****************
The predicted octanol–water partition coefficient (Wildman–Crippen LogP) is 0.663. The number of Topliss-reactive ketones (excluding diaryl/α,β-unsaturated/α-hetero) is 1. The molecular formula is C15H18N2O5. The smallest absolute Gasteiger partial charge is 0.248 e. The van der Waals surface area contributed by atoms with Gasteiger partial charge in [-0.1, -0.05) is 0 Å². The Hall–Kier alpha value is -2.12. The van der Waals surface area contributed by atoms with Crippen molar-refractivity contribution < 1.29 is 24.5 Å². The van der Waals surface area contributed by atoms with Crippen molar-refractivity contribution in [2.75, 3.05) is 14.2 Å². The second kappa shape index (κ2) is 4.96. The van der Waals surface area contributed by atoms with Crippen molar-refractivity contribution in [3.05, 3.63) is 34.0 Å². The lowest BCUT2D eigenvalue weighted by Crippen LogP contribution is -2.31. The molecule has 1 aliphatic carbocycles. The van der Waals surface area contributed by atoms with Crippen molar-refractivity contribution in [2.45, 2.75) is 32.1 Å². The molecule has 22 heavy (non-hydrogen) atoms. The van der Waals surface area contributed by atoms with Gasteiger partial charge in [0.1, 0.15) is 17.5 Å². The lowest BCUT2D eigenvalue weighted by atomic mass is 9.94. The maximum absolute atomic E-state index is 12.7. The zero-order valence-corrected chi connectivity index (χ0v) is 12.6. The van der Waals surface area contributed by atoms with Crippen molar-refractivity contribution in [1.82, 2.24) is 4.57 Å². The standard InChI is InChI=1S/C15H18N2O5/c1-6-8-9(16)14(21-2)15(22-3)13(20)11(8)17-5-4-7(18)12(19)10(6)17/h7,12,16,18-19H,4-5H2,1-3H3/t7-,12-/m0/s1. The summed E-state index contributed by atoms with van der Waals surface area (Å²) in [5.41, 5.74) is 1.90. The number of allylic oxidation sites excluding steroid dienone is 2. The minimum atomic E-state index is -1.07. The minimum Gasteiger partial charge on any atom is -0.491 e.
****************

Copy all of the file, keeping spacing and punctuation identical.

The predicted octanol–water partition coefficient (Wildman–Crippen LogP) is 0.663. The number of Topliss-reactive ketones (excluding diaryl/α,β-unsaturated/α-hetero) is 1. The molecular formula is C15H18N2O5. The smallest absolute Gasteiger partial charge is 0.248 e. The van der Waals surface area contributed by atoms with Gasteiger partial charge in [-0.1, -0.05) is 0 Å². The Hall–Kier alpha value is -2.12. The van der Waals surface area contributed by atoms with Crippen molar-refractivity contribution < 1.29 is 24.5 Å². The van der Waals surface area contributed by atoms with Crippen molar-refractivity contribution in [2.75, 3.05) is 14.2 Å². The second kappa shape index (κ2) is 4.96. The van der Waals surface area contributed by atoms with Crippen molar-refractivity contribution in [3.05, 3.63) is 34.0 Å². The lowest BCUT2D eigenvalue weighted by Crippen LogP contribution is -2.31. The molecule has 1 aliphatic carbocycles. The van der Waals surface area contributed by atoms with Crippen molar-refractivity contribution in [2.45, 2.75) is 32.1 Å². The molecule has 22 heavy (non-hydrogen) atoms. The van der Waals surface area contributed by atoms with Gasteiger partial charge in [0.1, 0.15) is 17.5 Å². The lowest BCUT2D eigenvalue weighted by atomic mass is 9.94. The maximum absolute atomic E-state index is 12.7. The zero-order valence-corrected chi connectivity index (χ0v) is 12.6. The van der Waals surface area contributed by atoms with Crippen molar-refractivity contribution in [1.82, 2.24) is 4.57 Å². The standard InChI is InChI=1S/C15H18N2O5/c1-6-8-9(16)14(21-2)15(22-3)13(20)11(8)17-5-4-7(18)12(19)10(6)17/h7,12,16,18-19H,4-5H2,1-3H3/t7-,12-/m0/s1. The summed E-state index contributed by atoms with van der Waals surface area (Å²) in [5.41, 5.74) is 1.90. The number of allylic oxidation sites excluding steroid dienone is 2. The minimum atomic E-state index is -1.07. The minimum Gasteiger partial charge on any atom is -0.491 e.